Mountain Cabin Studio
I was born and raised in Butte, Montana. My Dad was a hard rock miner. It was a hard life, with hard winters and a lot of drinking. We spent our summers in Melrose, Montana at our Grandmother’s cabin. She would take us high up in the Pioneer Mountains where all the old mining towns were, and tell us of the life and times of our forefathers. The vast openness, rugged wilderness, and breathtaking beauty seemed timeless, sacred and so much bigger than the human condition. This vastness and beauty spoke to my heart. It gave me grace, gratitude and a sense of inherent abundance. Quoting John Muir, “Wilderness takes you beyond your human existence to become one with nature and the universe.” As big as nature was, I began to see beauty in small things. To recapture and nurture this awareness, I became an artist.
Mountain Cabin Studio is the offspring of my retirement as an Interior Designer in 2010. After moving around the country, I lived in Southern California the last 8 years of my career. My daughter, starting out as an architect, convinced me to move there. She was completely sold on me working for an architectural firm. This was shortly before the worst housing crisis in history, especially in Southern California. She still lives and works there, married to an architect with two small children. After retiring, I moved to Western New York to live with my son and his wife, both engineers. I help care for their three little girls. Always hoping that when I retired I could pursue my art wholeheartedly and homesick for Montana, in the summer of 2013, I returned to Melrose to the family cabin to renovate and restore it. Everything we tried to do turned into a major problem. Instead of getting anything done we left the cabin torn apart unable to do the work as planned. As I created my crowdfunding campaign on Indiegogo to raise money for the restoration, I realized the potential for the cabin as an artist’s retreat and a sanctuary for physical, emotional and spiritual healing. As I researched retreats and art online, I found compelling information from studies, government and otherwise, documenting art’s healing powers.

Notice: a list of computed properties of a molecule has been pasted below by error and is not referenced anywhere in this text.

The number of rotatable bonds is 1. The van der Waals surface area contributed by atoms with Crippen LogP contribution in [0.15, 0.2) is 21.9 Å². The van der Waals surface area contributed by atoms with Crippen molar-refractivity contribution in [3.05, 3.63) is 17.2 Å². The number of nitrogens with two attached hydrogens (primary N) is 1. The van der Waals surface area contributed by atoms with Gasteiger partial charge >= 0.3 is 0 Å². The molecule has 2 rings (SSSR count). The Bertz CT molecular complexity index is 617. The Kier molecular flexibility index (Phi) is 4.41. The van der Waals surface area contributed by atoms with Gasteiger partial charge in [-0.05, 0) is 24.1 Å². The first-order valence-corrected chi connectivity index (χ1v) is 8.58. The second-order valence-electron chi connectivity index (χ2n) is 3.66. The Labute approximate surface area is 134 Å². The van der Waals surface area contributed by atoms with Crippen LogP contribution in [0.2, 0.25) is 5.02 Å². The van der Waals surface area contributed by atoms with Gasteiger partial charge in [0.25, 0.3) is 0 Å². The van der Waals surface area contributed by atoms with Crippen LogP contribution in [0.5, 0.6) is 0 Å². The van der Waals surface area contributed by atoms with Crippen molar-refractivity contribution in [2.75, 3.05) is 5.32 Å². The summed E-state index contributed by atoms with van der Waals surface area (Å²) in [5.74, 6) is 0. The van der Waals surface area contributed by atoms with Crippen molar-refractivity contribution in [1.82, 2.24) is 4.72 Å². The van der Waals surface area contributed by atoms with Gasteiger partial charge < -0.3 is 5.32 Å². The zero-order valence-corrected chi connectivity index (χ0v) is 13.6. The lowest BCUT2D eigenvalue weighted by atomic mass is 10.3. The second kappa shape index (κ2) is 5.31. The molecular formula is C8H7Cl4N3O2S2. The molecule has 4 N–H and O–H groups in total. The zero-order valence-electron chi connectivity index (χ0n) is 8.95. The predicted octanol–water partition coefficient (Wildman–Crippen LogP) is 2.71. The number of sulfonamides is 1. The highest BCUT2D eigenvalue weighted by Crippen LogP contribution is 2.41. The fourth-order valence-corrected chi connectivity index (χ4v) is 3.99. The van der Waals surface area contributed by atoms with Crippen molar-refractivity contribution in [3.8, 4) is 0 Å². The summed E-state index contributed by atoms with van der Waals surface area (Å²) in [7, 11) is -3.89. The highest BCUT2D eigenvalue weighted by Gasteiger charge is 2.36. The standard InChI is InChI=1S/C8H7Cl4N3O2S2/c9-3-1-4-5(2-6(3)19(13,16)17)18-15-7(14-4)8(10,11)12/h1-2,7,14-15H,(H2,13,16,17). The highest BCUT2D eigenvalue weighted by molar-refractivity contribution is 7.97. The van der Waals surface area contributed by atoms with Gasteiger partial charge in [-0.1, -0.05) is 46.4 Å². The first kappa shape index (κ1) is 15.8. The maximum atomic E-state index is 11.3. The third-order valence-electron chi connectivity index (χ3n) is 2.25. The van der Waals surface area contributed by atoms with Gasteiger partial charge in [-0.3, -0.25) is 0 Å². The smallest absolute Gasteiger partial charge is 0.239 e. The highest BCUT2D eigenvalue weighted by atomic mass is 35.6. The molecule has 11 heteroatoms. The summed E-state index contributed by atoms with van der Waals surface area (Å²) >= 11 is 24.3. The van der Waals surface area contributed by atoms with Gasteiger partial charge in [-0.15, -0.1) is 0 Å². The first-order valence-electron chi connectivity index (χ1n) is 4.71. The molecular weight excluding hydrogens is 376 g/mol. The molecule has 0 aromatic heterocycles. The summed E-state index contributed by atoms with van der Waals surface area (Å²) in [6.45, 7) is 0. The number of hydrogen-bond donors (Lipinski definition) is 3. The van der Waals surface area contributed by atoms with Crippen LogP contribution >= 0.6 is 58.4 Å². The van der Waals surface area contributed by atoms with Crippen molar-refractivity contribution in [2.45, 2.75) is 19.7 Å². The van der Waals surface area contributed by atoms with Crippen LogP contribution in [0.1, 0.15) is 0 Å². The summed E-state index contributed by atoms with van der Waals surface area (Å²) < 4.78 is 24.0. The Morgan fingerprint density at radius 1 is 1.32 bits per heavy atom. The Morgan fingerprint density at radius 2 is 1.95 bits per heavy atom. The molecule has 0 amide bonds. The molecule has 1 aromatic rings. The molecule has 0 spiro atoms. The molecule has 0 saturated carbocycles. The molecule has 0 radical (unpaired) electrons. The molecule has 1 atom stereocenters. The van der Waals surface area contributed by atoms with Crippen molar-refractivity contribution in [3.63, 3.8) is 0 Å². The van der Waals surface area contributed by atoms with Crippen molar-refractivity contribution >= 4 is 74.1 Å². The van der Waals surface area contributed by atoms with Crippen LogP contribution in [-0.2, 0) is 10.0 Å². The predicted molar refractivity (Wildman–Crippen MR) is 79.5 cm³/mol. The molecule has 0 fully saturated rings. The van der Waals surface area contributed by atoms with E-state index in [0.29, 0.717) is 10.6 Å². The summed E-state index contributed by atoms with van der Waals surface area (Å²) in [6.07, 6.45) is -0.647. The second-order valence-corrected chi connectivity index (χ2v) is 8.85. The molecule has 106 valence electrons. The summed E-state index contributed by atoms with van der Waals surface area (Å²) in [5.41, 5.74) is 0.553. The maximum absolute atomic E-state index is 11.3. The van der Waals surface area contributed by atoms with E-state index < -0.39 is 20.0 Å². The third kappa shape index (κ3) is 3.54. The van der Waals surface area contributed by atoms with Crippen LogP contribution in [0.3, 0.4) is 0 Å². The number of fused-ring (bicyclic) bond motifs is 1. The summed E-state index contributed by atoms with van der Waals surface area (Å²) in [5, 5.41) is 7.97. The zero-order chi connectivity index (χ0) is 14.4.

This is my hope for Mountain Cabin Studio. To bring people to the awareness I first experienced in the wilderness as a child. To foster peace, fortitude and a sense of belonging. To promote physical, emotional and spiritual healing. To offer a sanctuary to those who want to reconnect and rekindle their spirit. To complement and reinforce this sense of grace and equanimity, we’ll offer artistic workshops to capture and express the serene grandeur and magnanimity of nature’s beauty and being. To go beyond human impermanence and it’s compulsive posturing of grasping, withholding and obsessing.